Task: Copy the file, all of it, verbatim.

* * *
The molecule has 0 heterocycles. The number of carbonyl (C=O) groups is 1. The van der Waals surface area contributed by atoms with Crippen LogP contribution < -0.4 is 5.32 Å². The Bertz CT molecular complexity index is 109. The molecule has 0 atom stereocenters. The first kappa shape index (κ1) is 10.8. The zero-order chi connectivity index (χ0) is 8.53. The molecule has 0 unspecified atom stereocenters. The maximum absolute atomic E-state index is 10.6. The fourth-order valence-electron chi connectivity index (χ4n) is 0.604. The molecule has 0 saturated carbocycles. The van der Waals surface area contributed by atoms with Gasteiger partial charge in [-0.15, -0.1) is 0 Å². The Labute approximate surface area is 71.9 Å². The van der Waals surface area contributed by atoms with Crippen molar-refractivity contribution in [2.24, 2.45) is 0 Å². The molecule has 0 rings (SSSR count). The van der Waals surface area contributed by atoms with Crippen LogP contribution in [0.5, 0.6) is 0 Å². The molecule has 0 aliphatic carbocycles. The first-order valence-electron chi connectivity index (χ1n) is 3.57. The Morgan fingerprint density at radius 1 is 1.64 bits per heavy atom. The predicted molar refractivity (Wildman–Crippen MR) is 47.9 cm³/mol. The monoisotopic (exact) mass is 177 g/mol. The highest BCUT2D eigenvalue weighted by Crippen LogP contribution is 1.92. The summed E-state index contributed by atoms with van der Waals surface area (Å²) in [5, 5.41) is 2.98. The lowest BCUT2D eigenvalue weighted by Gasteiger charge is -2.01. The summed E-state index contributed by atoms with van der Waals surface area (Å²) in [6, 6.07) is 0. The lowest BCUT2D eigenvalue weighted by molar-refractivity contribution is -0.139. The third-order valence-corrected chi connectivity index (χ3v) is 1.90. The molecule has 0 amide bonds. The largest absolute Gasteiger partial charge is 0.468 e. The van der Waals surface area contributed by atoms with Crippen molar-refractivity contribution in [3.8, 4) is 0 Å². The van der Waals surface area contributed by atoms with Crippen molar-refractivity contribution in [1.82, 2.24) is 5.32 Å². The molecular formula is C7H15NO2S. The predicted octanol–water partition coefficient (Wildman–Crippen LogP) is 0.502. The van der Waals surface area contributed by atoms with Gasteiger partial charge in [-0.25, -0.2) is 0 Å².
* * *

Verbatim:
The molecule has 0 heterocycles. The number of carbonyl (C=O) groups is 1. The van der Waals surface area contributed by atoms with Crippen LogP contribution < -0.4 is 5.32 Å². The Bertz CT molecular complexity index is 109. The molecule has 0 atom stereocenters. The first kappa shape index (κ1) is 10.8. The zero-order chi connectivity index (χ0) is 8.53. The molecule has 0 unspecified atom stereocenters. The maximum absolute atomic E-state index is 10.6. The fourth-order valence-electron chi connectivity index (χ4n) is 0.604. The molecule has 0 saturated carbocycles. The van der Waals surface area contributed by atoms with Gasteiger partial charge in [-0.15, -0.1) is 0 Å². The Labute approximate surface area is 71.9 Å². The van der Waals surface area contributed by atoms with Crippen molar-refractivity contribution in [2.24, 2.45) is 0 Å². The molecule has 0 rings (SSSR count). The van der Waals surface area contributed by atoms with Crippen LogP contribution in [0.5, 0.6) is 0 Å². The molecule has 0 aliphatic carbocycles. The first-order valence-electron chi connectivity index (χ1n) is 3.57. The Morgan fingerprint density at radius 1 is 1.64 bits per heavy atom. The predicted molar refractivity (Wildman–Crippen MR) is 47.9 cm³/mol. The monoisotopic (exact) mass is 177 g/mol. The highest BCUT2D eigenvalue weighted by Crippen LogP contribution is 1.92. The summed E-state index contributed by atoms with van der Waals surface area (Å²) in [5, 5.41) is 2.98. The lowest BCUT2D eigenvalue weighted by Gasteiger charge is -2.01. The summed E-state index contributed by atoms with van der Waals surface area (Å²) in [6, 6.07) is 0. The lowest BCUT2D eigenvalue weighted by molar-refractivity contribution is -0.139. The third-order valence-corrected chi connectivity index (χ3v) is 1.90. The molecule has 0 amide bonds. The largest absolute Gasteiger partial charge is 0.468 e. The van der Waals surface area contributed by atoms with Crippen molar-refractivity contribution in [3.8, 4) is 0 Å². The van der Waals surface area contributed by atoms with Crippen molar-refractivity contribution in [1.82, 2.24) is 5.32 Å². The molecular formula is C7H15NO2S. The predicted octanol–water partition coefficient (Wildman–Crippen LogP) is 0.502. The van der Waals surface area contributed by atoms with Gasteiger partial charge in [-0.25, -0.2) is 0 Å².